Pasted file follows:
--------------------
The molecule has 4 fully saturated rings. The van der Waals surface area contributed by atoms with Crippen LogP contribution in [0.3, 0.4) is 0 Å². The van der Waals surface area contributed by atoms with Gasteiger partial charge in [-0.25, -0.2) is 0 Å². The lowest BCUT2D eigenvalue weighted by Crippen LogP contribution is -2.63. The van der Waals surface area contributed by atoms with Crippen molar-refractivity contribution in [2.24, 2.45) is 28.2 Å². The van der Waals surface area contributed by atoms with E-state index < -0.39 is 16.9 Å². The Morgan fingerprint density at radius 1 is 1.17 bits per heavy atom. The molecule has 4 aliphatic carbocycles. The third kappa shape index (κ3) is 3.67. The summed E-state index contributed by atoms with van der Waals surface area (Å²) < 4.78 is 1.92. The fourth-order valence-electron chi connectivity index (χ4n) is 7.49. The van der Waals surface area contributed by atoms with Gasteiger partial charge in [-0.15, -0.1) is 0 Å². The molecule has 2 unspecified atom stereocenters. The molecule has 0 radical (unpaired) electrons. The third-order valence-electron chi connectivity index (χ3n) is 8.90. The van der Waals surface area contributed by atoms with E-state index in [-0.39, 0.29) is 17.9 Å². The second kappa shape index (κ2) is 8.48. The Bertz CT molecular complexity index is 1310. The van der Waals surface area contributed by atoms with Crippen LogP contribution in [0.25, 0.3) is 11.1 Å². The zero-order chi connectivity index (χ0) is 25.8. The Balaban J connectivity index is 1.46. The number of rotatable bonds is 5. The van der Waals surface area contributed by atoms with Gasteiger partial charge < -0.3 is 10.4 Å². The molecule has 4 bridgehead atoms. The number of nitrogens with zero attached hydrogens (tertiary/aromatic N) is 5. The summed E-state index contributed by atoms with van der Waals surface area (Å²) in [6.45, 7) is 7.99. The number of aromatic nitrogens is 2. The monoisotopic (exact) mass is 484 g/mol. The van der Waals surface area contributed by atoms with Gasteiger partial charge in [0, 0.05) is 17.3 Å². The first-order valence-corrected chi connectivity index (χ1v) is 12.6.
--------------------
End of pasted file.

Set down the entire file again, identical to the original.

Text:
The molecule has 4 fully saturated rings. The van der Waals surface area contributed by atoms with Crippen LogP contribution in [0.3, 0.4) is 0 Å². The van der Waals surface area contributed by atoms with Gasteiger partial charge in [-0.25, -0.2) is 0 Å². The lowest BCUT2D eigenvalue weighted by Crippen LogP contribution is -2.63. The van der Waals surface area contributed by atoms with Crippen molar-refractivity contribution in [2.24, 2.45) is 28.2 Å². The van der Waals surface area contributed by atoms with E-state index < -0.39 is 16.9 Å². The Morgan fingerprint density at radius 1 is 1.17 bits per heavy atom. The molecule has 4 aliphatic carbocycles. The third kappa shape index (κ3) is 3.67. The summed E-state index contributed by atoms with van der Waals surface area (Å²) < 4.78 is 1.92. The fourth-order valence-electron chi connectivity index (χ4n) is 7.49. The van der Waals surface area contributed by atoms with Gasteiger partial charge in [-0.15, -0.1) is 0 Å². The molecule has 2 unspecified atom stereocenters. The molecule has 0 radical (unpaired) electrons. The third-order valence-electron chi connectivity index (χ3n) is 8.90. The van der Waals surface area contributed by atoms with E-state index in [-0.39, 0.29) is 17.9 Å². The second kappa shape index (κ2) is 8.48. The Bertz CT molecular complexity index is 1310. The van der Waals surface area contributed by atoms with Crippen LogP contribution in [0.25, 0.3) is 11.1 Å². The zero-order chi connectivity index (χ0) is 25.8. The Balaban J connectivity index is 1.46. The number of rotatable bonds is 5. The van der Waals surface area contributed by atoms with Gasteiger partial charge < -0.3 is 10.4 Å². The molecule has 4 bridgehead atoms. The number of nitrogens with zero attached hydrogens (tertiary/aromatic N) is 5. The summed E-state index contributed by atoms with van der Waals surface area (Å²) in [6.45, 7) is 7.99. The number of aromatic nitrogens is 2. The monoisotopic (exact) mass is 484 g/mol. The van der Waals surface area contributed by atoms with Gasteiger partial charge in [0, 0.05) is 17.3 Å². The first-order valence-corrected chi connectivity index (χ1v) is 12.6.